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Chapter 5: Noncombatant Evacuation Operations Findings

China’s 2015 White Paper on national defense lists “safeguard[ing] the security of China’s overseas interests” and “perform[ing] tasks such as emergency rescue” as two of its strategic tasks (Ministry of National Defense, The People's Republic of China, 2015). These tasks indicate that the PLA is willing to expand its scope of operations so that it may protect both its citizens and investments abroad. In January 2016, China had over 50 million of its citizens living abroad, more than that of any other country. Data from 2013 indicates that over 98 million Chinese tourist traveled abroad and 20,000 of Chinese companies established operations outside of China’s borders (Yan D. , 2016). Given the fact that many Chinese investments are in undeveloped or developing nations, the potential level of risk in executing an evacuation operation is relatively high. However, in the past seven years, China has demonstrated a willingness to protect its citizens abroad from both natural and man-made threats. Examples include the 2009 evacuation of Chinese citizens from Mexico due to the threat of the H1N1 virus; the 2011 evacuation from Japan after an earthquake, tsunami, and nuclear accident; and the 2011 evacuation from Egypt due to political instability. In 2011, China evacuated a total of 48,000 citizens from overseas territories, accounting for five times the number of Chinese citizens evacuated from foreign countries in the previous thirty years (Chase, 2015, p. 302).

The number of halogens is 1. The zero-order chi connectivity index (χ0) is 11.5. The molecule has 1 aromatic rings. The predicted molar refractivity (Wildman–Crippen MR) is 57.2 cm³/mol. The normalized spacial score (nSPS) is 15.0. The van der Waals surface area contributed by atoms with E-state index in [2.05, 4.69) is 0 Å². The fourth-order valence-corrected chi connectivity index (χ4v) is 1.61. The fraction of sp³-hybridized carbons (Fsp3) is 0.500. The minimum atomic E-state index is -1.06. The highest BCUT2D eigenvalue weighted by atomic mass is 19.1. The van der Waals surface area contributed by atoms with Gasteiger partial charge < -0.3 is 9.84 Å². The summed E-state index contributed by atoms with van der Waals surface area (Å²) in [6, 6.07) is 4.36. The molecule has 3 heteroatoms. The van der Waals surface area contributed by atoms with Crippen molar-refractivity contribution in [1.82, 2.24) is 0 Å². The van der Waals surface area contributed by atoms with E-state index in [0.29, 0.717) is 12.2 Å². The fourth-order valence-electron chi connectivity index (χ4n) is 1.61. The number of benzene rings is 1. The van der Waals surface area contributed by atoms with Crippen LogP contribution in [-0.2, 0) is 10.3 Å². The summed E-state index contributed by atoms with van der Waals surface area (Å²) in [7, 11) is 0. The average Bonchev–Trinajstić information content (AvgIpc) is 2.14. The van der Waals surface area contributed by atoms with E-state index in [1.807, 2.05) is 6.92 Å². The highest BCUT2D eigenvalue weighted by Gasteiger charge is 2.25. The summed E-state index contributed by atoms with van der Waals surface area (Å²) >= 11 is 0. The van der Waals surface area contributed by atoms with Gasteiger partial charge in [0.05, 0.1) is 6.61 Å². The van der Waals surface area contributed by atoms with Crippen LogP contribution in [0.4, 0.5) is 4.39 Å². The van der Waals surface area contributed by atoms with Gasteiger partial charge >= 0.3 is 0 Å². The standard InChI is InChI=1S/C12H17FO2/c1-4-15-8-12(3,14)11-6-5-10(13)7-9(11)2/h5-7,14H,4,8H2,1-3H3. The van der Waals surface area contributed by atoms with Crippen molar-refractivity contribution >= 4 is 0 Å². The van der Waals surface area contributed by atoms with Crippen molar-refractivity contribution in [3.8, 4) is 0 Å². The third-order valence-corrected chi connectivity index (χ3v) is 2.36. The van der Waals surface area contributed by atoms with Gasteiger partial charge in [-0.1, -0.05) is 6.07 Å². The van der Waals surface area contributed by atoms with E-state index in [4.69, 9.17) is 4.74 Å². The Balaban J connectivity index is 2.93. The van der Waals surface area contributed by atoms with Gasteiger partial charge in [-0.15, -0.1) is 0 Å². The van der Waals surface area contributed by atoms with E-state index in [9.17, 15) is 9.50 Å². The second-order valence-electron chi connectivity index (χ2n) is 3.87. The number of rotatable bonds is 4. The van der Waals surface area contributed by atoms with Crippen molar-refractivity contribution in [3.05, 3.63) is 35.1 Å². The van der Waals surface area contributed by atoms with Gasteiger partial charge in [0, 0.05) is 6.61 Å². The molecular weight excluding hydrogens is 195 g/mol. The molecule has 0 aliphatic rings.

While these operations relied on civilian assets to evacuate Chinese citizens, this chapter will examine three recent cases that demonstrate China’s growing confidence in the PLA to conduct noncombatant evacuation operations. First, the 2014 the Chinese evacuation from Vietnam will be explored as a baseline example of a typical Chinese evacuation not involving the PLA. Next, the well-studied 2011 Chinese evacuation of Libya will be

recounted as this was the first instance of the PLAN being used abroad to perform evacuation operations. Lastly, the PLA’s participation in the 2015 evacuations from Yemen will

demonstrate China’s growth in confidence as well as its ability to exploit the lack of U.S.